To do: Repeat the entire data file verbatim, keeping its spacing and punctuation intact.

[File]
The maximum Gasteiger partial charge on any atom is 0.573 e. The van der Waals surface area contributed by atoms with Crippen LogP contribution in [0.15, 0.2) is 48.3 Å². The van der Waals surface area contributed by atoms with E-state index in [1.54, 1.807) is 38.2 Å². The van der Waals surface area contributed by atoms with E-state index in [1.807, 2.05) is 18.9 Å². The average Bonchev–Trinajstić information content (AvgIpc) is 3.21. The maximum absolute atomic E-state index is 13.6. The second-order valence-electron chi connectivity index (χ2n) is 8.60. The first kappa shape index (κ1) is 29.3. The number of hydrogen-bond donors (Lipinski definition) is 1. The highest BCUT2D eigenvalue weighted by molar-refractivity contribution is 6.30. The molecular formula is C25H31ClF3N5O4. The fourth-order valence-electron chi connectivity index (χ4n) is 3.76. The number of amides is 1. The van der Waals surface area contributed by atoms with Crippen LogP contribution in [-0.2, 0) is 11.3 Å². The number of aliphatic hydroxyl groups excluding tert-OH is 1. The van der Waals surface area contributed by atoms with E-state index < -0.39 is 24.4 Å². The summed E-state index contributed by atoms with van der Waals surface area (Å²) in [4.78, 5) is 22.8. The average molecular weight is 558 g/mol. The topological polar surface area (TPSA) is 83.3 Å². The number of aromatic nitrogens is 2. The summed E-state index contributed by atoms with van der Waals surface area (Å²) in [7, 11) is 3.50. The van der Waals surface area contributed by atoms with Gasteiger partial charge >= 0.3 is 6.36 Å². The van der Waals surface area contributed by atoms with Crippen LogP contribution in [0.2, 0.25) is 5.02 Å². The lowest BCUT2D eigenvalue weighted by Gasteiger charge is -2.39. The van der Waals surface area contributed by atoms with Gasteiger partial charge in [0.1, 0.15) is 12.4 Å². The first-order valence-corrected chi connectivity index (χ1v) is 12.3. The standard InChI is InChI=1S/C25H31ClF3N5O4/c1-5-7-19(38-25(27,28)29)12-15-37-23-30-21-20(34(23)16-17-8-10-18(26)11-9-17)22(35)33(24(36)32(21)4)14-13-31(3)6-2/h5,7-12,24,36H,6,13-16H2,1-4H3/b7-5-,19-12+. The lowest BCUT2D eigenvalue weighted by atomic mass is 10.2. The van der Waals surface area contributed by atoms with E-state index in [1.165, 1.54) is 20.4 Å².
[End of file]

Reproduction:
The maximum Gasteiger partial charge on any atom is 0.573 e. The van der Waals surface area contributed by atoms with Crippen LogP contribution in [0.15, 0.2) is 48.3 Å². The van der Waals surface area contributed by atoms with E-state index in [1.54, 1.807) is 38.2 Å². The van der Waals surface area contributed by atoms with E-state index in [1.807, 2.05) is 18.9 Å². The average Bonchev–Trinajstić information content (AvgIpc) is 3.21. The maximum absolute atomic E-state index is 13.6. The second-order valence-electron chi connectivity index (χ2n) is 8.60. The first kappa shape index (κ1) is 29.3. The number of hydrogen-bond donors (Lipinski definition) is 1. The highest BCUT2D eigenvalue weighted by molar-refractivity contribution is 6.30. The molecular formula is C25H31ClF3N5O4. The fourth-order valence-electron chi connectivity index (χ4n) is 3.76. The number of amides is 1. The van der Waals surface area contributed by atoms with Crippen LogP contribution in [-0.2, 0) is 11.3 Å². The number of aliphatic hydroxyl groups excluding tert-OH is 1. The van der Waals surface area contributed by atoms with E-state index < -0.39 is 24.4 Å². The summed E-state index contributed by atoms with van der Waals surface area (Å²) in [4.78, 5) is 22.8. The average molecular weight is 558 g/mol. The topological polar surface area (TPSA) is 83.3 Å². The number of aromatic nitrogens is 2. The summed E-state index contributed by atoms with van der Waals surface area (Å²) in [7, 11) is 3.50. The van der Waals surface area contributed by atoms with Gasteiger partial charge >= 0.3 is 6.36 Å². The van der Waals surface area contributed by atoms with Crippen LogP contribution in [0.2, 0.25) is 5.02 Å². The lowest BCUT2D eigenvalue weighted by Gasteiger charge is -2.39. The van der Waals surface area contributed by atoms with Gasteiger partial charge in [0.1, 0.15) is 12.4 Å². The first-order valence-corrected chi connectivity index (χ1v) is 12.3. The standard InChI is InChI=1S/C25H31ClF3N5O4/c1-5-7-19(38-25(27,28)29)12-15-37-23-30-21-20(34(23)16-17-8-10-18(26)11-9-17)22(35)33(24(36)32(21)4)14-13-31(3)6-2/h5,7-12,24,36H,6,13-16H2,1-4H3/b7-5-,19-12+. The lowest BCUT2D eigenvalue weighted by atomic mass is 10.2. The van der Waals surface area contributed by atoms with E-state index in [1.165, 1.54) is 20.4 Å².